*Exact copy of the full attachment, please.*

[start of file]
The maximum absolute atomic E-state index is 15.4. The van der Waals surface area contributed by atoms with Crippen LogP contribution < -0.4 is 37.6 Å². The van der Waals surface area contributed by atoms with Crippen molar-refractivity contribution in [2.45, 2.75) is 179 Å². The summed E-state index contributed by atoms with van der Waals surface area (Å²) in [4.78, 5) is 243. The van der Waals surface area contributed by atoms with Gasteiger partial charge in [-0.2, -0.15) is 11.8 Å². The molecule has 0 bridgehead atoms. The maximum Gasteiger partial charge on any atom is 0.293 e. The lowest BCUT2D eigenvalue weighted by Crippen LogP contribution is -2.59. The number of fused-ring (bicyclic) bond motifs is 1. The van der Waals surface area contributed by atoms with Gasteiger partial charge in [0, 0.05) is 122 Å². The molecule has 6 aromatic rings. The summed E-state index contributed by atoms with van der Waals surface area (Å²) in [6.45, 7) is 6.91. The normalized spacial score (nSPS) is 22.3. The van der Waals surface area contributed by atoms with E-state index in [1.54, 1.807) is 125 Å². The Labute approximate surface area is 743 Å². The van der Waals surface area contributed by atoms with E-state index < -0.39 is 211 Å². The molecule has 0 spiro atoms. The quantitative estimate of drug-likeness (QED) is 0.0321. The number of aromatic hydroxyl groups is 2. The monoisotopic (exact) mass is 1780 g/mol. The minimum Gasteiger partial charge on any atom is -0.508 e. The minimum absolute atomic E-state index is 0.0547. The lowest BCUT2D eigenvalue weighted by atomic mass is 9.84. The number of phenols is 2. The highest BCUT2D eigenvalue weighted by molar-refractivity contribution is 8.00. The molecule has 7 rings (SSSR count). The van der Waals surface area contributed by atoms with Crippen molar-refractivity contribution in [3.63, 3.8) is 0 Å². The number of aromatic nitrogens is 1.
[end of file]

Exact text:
The maximum absolute atomic E-state index is 15.4. The van der Waals surface area contributed by atoms with Crippen LogP contribution < -0.4 is 37.6 Å². The van der Waals surface area contributed by atoms with Crippen molar-refractivity contribution in [2.45, 2.75) is 179 Å². The summed E-state index contributed by atoms with van der Waals surface area (Å²) in [4.78, 5) is 243. The van der Waals surface area contributed by atoms with Gasteiger partial charge in [-0.2, -0.15) is 11.8 Å². The molecule has 0 bridgehead atoms. The maximum Gasteiger partial charge on any atom is 0.293 e. The lowest BCUT2D eigenvalue weighted by Crippen LogP contribution is -2.59. The number of fused-ring (bicyclic) bond motifs is 1. The van der Waals surface area contributed by atoms with Gasteiger partial charge in [0, 0.05) is 122 Å². The molecule has 6 aromatic rings. The summed E-state index contributed by atoms with van der Waals surface area (Å²) in [6.45, 7) is 6.91. The normalized spacial score (nSPS) is 22.3. The van der Waals surface area contributed by atoms with E-state index in [1.54, 1.807) is 125 Å². The Labute approximate surface area is 743 Å². The van der Waals surface area contributed by atoms with E-state index < -0.39 is 211 Å². The molecule has 0 spiro atoms. The quantitative estimate of drug-likeness (QED) is 0.0321. The number of aromatic hydroxyl groups is 2. The monoisotopic (exact) mass is 1780 g/mol. The minimum Gasteiger partial charge on any atom is -0.508 e. The minimum absolute atomic E-state index is 0.0547. The lowest BCUT2D eigenvalue weighted by atomic mass is 9.84. The number of phenols is 2. The highest BCUT2D eigenvalue weighted by molar-refractivity contribution is 8.00. The molecule has 7 rings (SSSR count). The van der Waals surface area contributed by atoms with Crippen molar-refractivity contribution in [3.63, 3.8) is 0 Å². The number of aromatic nitrogens is 1.